The difficult experience of this past year has undeniably changed us. Some changes we’ve already integrated into our lives, like our ability to live so much of our lives online. Some change is still hypothetical. Our projected gratitude for the small, missed things that we’ve promised never to take for granted again is not a given. Will we actually be able to set our intention and retain a sense of wonder, or will we quickly acclimate to dinners out, crowded music venues, and hugs? We don’t know. Other changes are opaque to us and will surface later, in sometimes unexpected ways.
A few years ago, I was on a beach in San Diego with my young son playing in the sand when my phone rang. It was one of those calls that stops time. A friend and fellow physician had been struck by a car when she stopped to help at the scene of an accident. It was immediately clear she was not going to survive her injuries. As I made calls to expand the circle of who knew and consoled those closest to her, my son hummed to himself, seemingly unaware of my sadness. When I redirected my attention to him, I could see that he had built something.
“What’s that?” I asked.
“I made you a cemetery,” he answered. “This grave is for your dad, and this one is for my sister who died in your belly, and this one can be for your friend. She’s dying too, and Mama’s sad.”
In that moment, surrounded by children building the customary sandcastles and mermaids, my son had instead crafted small graves complete with rocks for headstones. My immediate first thought was, “Well, I’ve clearly broken him,” and I half wondered if he had a reset button. All I wanted to do was turn around, to go back to a time when he didn’t know death.
As a critical care physician, I was endlessly bringing home the heartbreak of the hospital, but I had also spent a good part of his life writing and telling the story of my own near death and lengthy critical illness. By raising him in an environment that actively discussed sickness, pain, and death, I felt that I had practically curated his loss of innocence. Should I have navigated it all differently?
I know now that much of it was entirely unavoidable. I couldn’t have protected him from an early awareness of mortality any more than we could have shielded ourselves from the pain of the last year. The pandemic has brought a loss of innocence at scale. We now know the ways in which the system is set up to fail the most vulnerable. Every statistic broadcast on the news is a lesson in inequality. Anyone who searched for a testing site experienced the very real impact of deprioritizing public health. We have a newfound communal awareness, and this is a starting point from which we can begin again. This period between the terrible wounding damage and when the scar inevitably forms and pain becomes memory is a time when we can actively examine and rebuild ourselves.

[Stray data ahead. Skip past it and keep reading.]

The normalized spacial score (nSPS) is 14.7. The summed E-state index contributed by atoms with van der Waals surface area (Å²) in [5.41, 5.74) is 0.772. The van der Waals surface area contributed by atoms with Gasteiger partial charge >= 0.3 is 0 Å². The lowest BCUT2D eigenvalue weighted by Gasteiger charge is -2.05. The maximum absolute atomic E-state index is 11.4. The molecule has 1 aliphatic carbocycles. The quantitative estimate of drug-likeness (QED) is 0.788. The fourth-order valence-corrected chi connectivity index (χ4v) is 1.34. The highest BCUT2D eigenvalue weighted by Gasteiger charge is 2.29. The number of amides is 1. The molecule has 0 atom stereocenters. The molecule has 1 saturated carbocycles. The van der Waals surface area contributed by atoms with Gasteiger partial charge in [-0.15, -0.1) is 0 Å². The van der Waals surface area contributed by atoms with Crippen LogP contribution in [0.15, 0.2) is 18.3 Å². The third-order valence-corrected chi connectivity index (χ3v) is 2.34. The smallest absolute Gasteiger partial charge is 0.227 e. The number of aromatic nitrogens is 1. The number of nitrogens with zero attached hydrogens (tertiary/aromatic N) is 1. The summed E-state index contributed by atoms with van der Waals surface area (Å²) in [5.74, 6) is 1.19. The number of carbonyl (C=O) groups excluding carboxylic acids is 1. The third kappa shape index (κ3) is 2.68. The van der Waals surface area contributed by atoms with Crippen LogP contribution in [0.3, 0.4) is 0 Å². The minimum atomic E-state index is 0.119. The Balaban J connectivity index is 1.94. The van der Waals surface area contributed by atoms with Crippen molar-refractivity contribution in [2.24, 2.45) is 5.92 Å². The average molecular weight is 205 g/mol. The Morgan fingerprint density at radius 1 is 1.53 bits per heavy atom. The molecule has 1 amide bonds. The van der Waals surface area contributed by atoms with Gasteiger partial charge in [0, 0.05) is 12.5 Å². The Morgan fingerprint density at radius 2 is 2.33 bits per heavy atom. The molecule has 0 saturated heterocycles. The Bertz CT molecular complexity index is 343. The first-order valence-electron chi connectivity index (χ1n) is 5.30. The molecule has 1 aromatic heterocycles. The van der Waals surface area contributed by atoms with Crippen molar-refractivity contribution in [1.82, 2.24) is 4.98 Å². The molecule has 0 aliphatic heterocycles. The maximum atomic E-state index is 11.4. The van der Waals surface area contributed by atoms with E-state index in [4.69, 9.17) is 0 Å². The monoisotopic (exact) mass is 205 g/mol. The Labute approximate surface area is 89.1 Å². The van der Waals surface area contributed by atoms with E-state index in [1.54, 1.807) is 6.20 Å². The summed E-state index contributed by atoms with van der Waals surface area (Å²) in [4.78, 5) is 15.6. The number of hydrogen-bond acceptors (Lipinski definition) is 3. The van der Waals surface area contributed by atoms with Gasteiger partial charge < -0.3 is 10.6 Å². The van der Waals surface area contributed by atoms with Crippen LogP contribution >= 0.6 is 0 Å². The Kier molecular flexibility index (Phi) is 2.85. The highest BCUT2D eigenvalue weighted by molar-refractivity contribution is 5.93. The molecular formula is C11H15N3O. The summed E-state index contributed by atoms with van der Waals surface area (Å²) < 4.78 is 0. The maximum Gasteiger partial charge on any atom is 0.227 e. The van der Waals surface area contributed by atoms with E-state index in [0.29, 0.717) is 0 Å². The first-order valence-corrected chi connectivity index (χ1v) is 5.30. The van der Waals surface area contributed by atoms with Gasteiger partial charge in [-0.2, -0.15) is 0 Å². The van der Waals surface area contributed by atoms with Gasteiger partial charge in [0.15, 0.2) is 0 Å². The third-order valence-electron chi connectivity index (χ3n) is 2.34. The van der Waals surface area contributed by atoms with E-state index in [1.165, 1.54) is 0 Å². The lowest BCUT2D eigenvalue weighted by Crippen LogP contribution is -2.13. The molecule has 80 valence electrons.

We’ve been wounded, and as I’ve learned, our injuries offer us a window, provided we are willing to look. Any wisdom that the wound offers is entirely dependent on how we regard it. Look too closely at our own losses and we risk blocking out our view of the suffering of others. Widen the lens and, with expansive empathy, we feel the suffering of others as viscerally as our own. We may even see the ways in which we have contributed to the suffering of others.
It’s hard work, acknowledging the trauma, the ways in which it has been revealed and changed us. We each know the tally of this past year’s losses intimately; we know the weight of our suffering as individuals and communities. But (and this is important) we are not our pain. There is something powerful in acknowledging that we are separate from our pain. That while our experiences shape us, we have agency in our own healing, as individuals, as families, as communities, and even as a city. We get to decide the form of our own scar, how we will use this experience to better serve others, and, ultimately, how to transform it into something meaningful.
After that trip to California, I rather predictably got sick again and required emergent surgery. Afterward, my still-young son approached the edge of my bed and quietly waited for me to open my eyes. When I did, he asked how much space my pain was taking up. “Is your pain small, like the size of a quarter where they cut you, or is it so big it’s taking up the whole room?”
In that moment, I saw that he had metabolized the pain I had exposed him to into a kind of empathy that understood the complex nature of suffering. I saw how the three-dimensional pain scale he had intuited was an improvement on medicine’s flat, conventional 1-10 pain scale. It was then that I no longer feared allowing him proximity to pain, because I understood that what he could potentially gain was transformative.
May the same be true for each of us. May we metabolize our pain and use it to soften our hearts, transform our communities, and invest in our vision of what is possible. May we surprise ourselves with the sense of wonder and gratitude we manage to retain, and with our commitment to carrying forward the wisdom of this wound.
Dr. Rana Awdish is a pulmonary and critical care physician at Henry Ford Health System in Detroit. One of Hour Detroit’s 2020 Top Docs, she also serves as the medical director of care experience for the Health System. She is the author of the critically acclaimed memoir In Shock: My Journey from Death to Recovery and the Redemptive Power of Hope.